San Francisco put on a show for me. I saw her across the bay, from the great road that bypasses Sausalito and enters the Golden Gate Bridge. The afternoon sun painted her white and gold -- rising on her hills like a noble city in a happy dream. A city on hills has it over flat-land places. New York makes its own hills with craning buildings, but this golden white acropolis rising wave on wave against the blue of the Pacific sky was a stunning thing, a painted thing like a picture of a medieval Italian city which could never have existed. I stopped in a parking place to look at her and the necklace bridge over the entrance from the sea that led to her. Over the green higher hills to the south the evening fog rolled like herds of sheep coming to cote in the golden city. I've never seen her more lovely.
-- Travels with Charley
SAN FRANCISCO -- Marin Highlands
San Francisco did nothing special to seduce the eyes and heart of John Steinbeck that October afternoon half a century ago.
Few humans could describe it so artfully in one paragraph.
But San Francisco has put on that same lovely show for millions of people who were not famous writers or were not already in love with her, as Steinbeck was.
As I saw yesterday afternoon, thousands of tourists, day-trippers, photographers, hikers and bicyclists from around the world enjoy the beauty of San Francisco from the hills above the north end of the Golden Gate Bridge every day.
I spent half my time taking pictures of couples from Australia, Florida, France, Japan and Berkeley with their cameras so they could prove they were together in San Francisco.
The details of light and color can differ wildly from season to season, day to day, even hour to hour. It depends on the predictably unpredictable whims of the clouds, wind and rain.
But from the Marin Highlands the basic view of San Francisco and the bay and the islands and the mountains and the great bridges that tie them together has not changed since Steinbeck took his stunning verbal snapshot on his “Charley” trip in 1960.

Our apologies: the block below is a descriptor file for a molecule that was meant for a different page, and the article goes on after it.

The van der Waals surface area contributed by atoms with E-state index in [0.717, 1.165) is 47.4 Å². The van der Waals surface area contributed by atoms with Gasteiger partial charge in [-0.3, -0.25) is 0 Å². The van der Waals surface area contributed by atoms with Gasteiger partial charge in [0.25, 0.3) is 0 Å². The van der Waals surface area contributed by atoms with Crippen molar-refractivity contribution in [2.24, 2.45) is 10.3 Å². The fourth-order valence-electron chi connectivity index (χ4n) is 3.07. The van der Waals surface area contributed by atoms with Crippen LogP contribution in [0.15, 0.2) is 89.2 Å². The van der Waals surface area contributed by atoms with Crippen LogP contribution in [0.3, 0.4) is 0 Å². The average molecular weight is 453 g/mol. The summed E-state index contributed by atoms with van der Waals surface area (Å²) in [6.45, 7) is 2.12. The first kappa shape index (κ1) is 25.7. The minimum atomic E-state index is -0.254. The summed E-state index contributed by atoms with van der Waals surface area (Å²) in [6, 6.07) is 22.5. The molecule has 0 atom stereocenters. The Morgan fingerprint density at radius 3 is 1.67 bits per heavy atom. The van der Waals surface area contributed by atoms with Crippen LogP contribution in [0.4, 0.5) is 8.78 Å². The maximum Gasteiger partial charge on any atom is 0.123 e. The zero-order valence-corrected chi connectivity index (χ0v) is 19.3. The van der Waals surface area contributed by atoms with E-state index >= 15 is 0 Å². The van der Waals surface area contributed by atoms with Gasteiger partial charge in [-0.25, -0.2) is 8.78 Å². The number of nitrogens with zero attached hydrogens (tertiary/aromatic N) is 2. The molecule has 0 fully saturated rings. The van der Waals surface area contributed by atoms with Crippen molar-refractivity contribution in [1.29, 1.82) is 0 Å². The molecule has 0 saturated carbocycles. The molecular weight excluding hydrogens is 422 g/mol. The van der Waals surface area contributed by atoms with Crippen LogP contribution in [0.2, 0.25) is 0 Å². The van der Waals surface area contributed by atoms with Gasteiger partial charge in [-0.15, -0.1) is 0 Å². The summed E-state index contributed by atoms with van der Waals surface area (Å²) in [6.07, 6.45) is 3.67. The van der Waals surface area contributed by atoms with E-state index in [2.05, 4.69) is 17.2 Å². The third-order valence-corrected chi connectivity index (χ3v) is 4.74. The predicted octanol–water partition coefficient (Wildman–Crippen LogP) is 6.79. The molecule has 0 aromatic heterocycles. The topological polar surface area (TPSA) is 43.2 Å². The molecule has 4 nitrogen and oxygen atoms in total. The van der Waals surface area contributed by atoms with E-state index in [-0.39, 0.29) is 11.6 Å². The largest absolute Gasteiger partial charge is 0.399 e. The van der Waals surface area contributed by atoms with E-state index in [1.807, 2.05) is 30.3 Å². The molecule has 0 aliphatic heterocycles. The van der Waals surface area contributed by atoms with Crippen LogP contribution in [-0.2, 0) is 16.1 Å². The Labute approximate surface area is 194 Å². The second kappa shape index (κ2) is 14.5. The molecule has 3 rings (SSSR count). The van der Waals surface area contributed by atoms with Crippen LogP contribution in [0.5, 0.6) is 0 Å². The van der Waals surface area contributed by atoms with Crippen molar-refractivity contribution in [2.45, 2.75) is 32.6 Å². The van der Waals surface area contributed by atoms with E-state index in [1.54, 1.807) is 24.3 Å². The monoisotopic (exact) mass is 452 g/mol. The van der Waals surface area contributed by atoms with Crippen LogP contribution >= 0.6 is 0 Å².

It’s an absurd panorama, a prime example of man and nature collaborating at their best – at least until the same slow-motion tectonic violence that took eons to create the spectacle gets around to destroying it.
Where did John Steinbeck stop to gaze so lovingly upon the city he never fell out of love with? Was it Vista Point, the popular scenic lookout at the north end of the Golden Gate Bridge, or high atop the Marin Headlands?
It doesn’t matter. From either spot, where I have probably stood 20 times since 1974, San Francisco is a post card of beauty and goodness that can offend no one’s politics or morals.
You can’t tell it’s the most liberal city in America or that it voted 84 to 14 percent for President Obama in 2008.
You can’t tell it has criminally high housing costs, a permanent parking shortage and an intractable homeless problem that costs its taxpayers $200 million a year.
You can’t tell it's the second-most densely populated city in the USA -- with 815,000 people packed into an area smaller than the City of Pittsburgh, which has 308,000.
You can't tell 37 percent of its residents are immigrants or that it has the highest percentage of gay people of any city in the country.
Did Steinbeck stop at Vista Point to gaze upon his beloved city and reflect upon his time there as a young struggling writer? Probably.
Essentially level with the north end of the Golden Gate, only 200 feet above the water, the Vista Point lookout was already open in 1960.
It doesn’t sound like he, Elaine and Charley drove up Conzelman Road to the top of the Marin Headlands, where the concrete ruins of defanged artillery batteries and crumbling coastal defense forts peek over the cliffs, guarding the narrow entry to the bay from enemy fleets that never came.
Of course it didn’t really matter where Steinbeck stood.
He could have described the scene from memory. He had been in San Francisco many times and knew it well. As a kid growing up 100 miles to the south in the lettuce fields of the Salinas Valley, San Francisco was known to everyone simply as “the city.”
As he wrote in “Charley,” it’s where he spent his “attic days” struggling to become a writer.
During the 1920s, while Hemingway and the other literary giants of his generation were losing themselves and becoming rich and famous in Paris, Steinbeck said he “fledged in San Francisco, climbed its hills, slept in its parks, worked on its docks, marched and shouted in its revolts.”
In both miles and time, Steinbeck was almost exactly halfway through his trip when the Traveling Steinbecks arrived in San Francisco on Oct. 26, 1960, via U.S. Route 101. Despite his fondness for San Francisco, Steinbeck had little to say about it in "Travels with Charley.”
After describing the city so perfectly from across the Bay, he wrote, “Then I crossed the great arch hung from filaments and I was in the city I knew so well. It remained the City I remembered, so confident of its greatness that it can afford to be kind. It had been kind to me in the days of my poverty and it did not resent my temporary solvency. I might have stayed indefinitely, but I had to go to Monterey to send off my absentee ballot.”
That’s it for San Francisco in "Travels With Charley." Steinbeck’s next paragraph is about the politics of Monterey County, “where everyone was a Republican” including his family.
But in the real world, Steinbeck spent four busy days in San Francisco, staying at the handsome and very celebrity-favored St. Francis Hotel in Union Square. He hung out with his friends at some of the city's top bars and restaurants -- and, as we shall see, his famous presence was quickly discovered by the local media.